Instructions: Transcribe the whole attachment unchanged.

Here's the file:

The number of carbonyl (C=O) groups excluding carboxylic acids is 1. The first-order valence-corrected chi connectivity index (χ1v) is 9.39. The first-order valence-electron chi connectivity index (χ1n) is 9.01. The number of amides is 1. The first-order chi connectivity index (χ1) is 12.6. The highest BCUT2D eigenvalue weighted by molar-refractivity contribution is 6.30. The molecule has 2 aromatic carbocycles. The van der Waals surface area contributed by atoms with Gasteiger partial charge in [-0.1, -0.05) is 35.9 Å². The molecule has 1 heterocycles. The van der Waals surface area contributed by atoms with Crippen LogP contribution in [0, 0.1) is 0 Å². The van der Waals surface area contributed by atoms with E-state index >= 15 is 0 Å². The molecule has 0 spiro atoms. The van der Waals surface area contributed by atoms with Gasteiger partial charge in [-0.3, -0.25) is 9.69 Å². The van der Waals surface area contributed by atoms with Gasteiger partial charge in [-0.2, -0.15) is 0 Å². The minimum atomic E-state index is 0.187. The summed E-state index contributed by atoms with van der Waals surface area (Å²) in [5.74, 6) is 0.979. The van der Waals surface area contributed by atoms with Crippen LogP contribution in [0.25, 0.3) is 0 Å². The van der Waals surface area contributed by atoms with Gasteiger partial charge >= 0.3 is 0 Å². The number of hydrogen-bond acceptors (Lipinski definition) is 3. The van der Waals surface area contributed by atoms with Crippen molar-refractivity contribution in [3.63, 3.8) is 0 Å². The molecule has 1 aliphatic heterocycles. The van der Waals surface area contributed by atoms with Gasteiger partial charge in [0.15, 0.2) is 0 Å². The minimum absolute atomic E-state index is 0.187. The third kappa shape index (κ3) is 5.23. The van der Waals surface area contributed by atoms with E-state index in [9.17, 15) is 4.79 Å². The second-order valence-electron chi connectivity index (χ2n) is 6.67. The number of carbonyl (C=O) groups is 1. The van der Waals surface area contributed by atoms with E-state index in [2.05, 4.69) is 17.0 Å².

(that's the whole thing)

The number of carbonyl (C=O) groups excluding carboxylic acids is 1. The first-order valence-corrected chi connectivity index (χ1v) is 9.39. The first-order valence-electron chi connectivity index (χ1n) is 9.01. The number of amides is 1. The first-order chi connectivity index (χ1) is 12.6. The highest BCUT2D eigenvalue weighted by molar-refractivity contribution is 6.30. The molecule has 2 aromatic carbocycles. The van der Waals surface area contributed by atoms with Gasteiger partial charge in [-0.1, -0.05) is 35.9 Å². The molecule has 1 heterocycles. The van der Waals surface area contributed by atoms with Crippen LogP contribution in [0, 0.1) is 0 Å². The van der Waals surface area contributed by atoms with E-state index >= 15 is 0 Å². The molecule has 0 spiro atoms. The van der Waals surface area contributed by atoms with Gasteiger partial charge in [-0.3, -0.25) is 9.69 Å². The van der Waals surface area contributed by atoms with Gasteiger partial charge in [-0.2, -0.15) is 0 Å². The minimum atomic E-state index is 0.187. The summed E-state index contributed by atoms with van der Waals surface area (Å²) in [5.74, 6) is 0.979. The van der Waals surface area contributed by atoms with Crippen LogP contribution in [0.25, 0.3) is 0 Å². The van der Waals surface area contributed by atoms with Gasteiger partial charge >= 0.3 is 0 Å². The number of hydrogen-bond acceptors (Lipinski definition) is 3. The van der Waals surface area contributed by atoms with Crippen molar-refractivity contribution in [3.63, 3.8) is 0 Å². The molecule has 1 aliphatic heterocycles. The van der Waals surface area contributed by atoms with Gasteiger partial charge in [0.15, 0.2) is 0 Å². The minimum absolute atomic E-state index is 0.187. The third kappa shape index (κ3) is 5.23. The van der Waals surface area contributed by atoms with E-state index in [9.17, 15) is 4.79 Å². The second-order valence-electron chi connectivity index (χ2n) is 6.67. The number of carbonyl (C=O) groups is 1. The van der Waals surface area contributed by atoms with E-state index in [2.05, 4.69) is 17.0 Å².